Flu is transmitted from an ill person to another person through droplets expelled when coughing and sneezing. The transmission period starts from the day before symptoms appear and persists for five days afterwards.
It is estimated that seasonal flu may affect between 5% and 20% of the general population, and that approximately 25% of febrile respiratory processes may be produced by the flu. This increased morbidity gives rise to a large number of medical consultations and absences from work as a consequence of the disease. Moreover, some people, such as older people, those with chronic illnesses, immuno-suppressed people and pregnant women, among others, may suffer more from the illness and it is common for them to experience complications during its evolution. Flu thus continues to be a major public health issue.
Flu presents heightened fever, dry cough, headache and neck ache, muscle pain and general illness. It can also cause diarrhoea, nausea and vomiting, especially in young children. In most cases, people recover in 7-10 days.
Who is affected by the condition?
Flu may affect anyone, but the most vulnerable to suffering complications are children under the age of 2, people aged 60 or above, pregnant women, morbidly obese people and people of any age who suffer from one of the following types of illness: cardiovascular, pulmonary (including bronchopulmonary dysplasia, cystic fibrosis and asthma), neurological, neuromuscular, metabolic (including diabetes mellitus), kidney failure, immunosuppression, cancer, chronic liver diseases, asplenia and iron deficiencies.
Flu diagnosis is normally clinical and does not require laboratory tests. Despite that fact, microbiological diagnosis is fundamental to be able to obtain aetiological confirmation in patients with risk factors and those with serious illnesses. The detection of the virus in respiratory samples can be done using cultures, antigen detection techniques and molecular methods.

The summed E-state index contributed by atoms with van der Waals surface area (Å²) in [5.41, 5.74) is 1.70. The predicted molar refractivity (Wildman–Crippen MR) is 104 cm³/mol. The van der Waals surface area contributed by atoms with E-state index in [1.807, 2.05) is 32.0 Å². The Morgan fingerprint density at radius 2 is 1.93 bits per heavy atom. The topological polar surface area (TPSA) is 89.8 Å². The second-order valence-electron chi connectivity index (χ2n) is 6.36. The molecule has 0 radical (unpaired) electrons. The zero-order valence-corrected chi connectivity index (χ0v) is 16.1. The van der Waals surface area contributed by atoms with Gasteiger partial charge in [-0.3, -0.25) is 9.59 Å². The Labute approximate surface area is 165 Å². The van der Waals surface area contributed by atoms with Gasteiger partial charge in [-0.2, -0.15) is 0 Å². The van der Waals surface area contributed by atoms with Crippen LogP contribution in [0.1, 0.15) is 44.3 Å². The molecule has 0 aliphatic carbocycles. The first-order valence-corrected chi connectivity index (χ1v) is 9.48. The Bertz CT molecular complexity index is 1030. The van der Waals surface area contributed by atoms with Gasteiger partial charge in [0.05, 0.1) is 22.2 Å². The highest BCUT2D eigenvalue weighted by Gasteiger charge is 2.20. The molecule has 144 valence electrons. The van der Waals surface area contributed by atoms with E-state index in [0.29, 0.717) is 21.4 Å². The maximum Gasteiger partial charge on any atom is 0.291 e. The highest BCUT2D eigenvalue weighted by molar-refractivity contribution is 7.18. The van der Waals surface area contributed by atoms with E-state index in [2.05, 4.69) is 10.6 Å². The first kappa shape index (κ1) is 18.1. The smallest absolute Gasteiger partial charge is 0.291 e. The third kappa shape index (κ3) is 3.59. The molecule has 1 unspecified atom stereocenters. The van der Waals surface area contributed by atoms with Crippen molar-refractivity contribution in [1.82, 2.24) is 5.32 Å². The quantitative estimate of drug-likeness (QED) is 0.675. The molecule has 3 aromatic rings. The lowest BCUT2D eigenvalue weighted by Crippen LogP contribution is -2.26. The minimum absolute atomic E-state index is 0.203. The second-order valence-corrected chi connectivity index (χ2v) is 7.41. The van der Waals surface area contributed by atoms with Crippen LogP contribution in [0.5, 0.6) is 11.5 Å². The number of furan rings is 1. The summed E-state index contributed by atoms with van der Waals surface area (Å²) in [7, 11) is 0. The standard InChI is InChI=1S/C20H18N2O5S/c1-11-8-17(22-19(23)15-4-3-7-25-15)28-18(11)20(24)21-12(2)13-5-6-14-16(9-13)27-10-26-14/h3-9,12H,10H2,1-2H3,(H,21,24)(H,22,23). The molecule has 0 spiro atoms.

There is no specific treatment for flu. Treatment with analgesics and antipyretics (paracetamol) is recommended to alleviate or treat some of the symptoms associated with flu, such as fever or headache.
Antibiotics do not cure the flu. Only in cases where there is an overlying bacterial infection, such as pneumonia, or in those with chronic illnesses, may preventive antibiotic treatment be indicated to avoid complications.
Antivirals, such as oseltamivir or zanamivir, may be indicated in people at high risk of complications to reduce the duration of the flu and the possibility of complications, but they should begin to be taken within 48 hours from the outbreak of symptoms.
The best way of protecting yourself from the flu is vaccination and following good hygiene practices to prevent the spread of the virus. The purpose of anti-flu vaccination each year is to generate protection against the flu viruses that circulate in the flu season. Health authorities and scientific associations around the world unanimously recommend seasonal anti-flu vaccination for people at high risk. Anti-flu vaccinations are very safe and well-tolerated with effectiveness that ranges from 30% to 70% to prevent hospitalisation due to flu and pneumonia. In older people living in institutions, vaccinations have proven to be between 50% and 60% effective to prevent hospitalisation or pneumonia, and 80% to prevent death by flu.
Notable professionals at Vall d’Hebron who treat this condition:
Dr. Tomas Pumarola, Dr. Andrés Antón, Dr. Magda Campins, Dr. Xavier Martínez, Dr. Benito Almirante, Dr. Assumpta Ricart, Dr. Carlos Rodrigo, Dr. Sebastián González.
Hospital o serveis complementaris relacionats
Maternity and Children's Hospital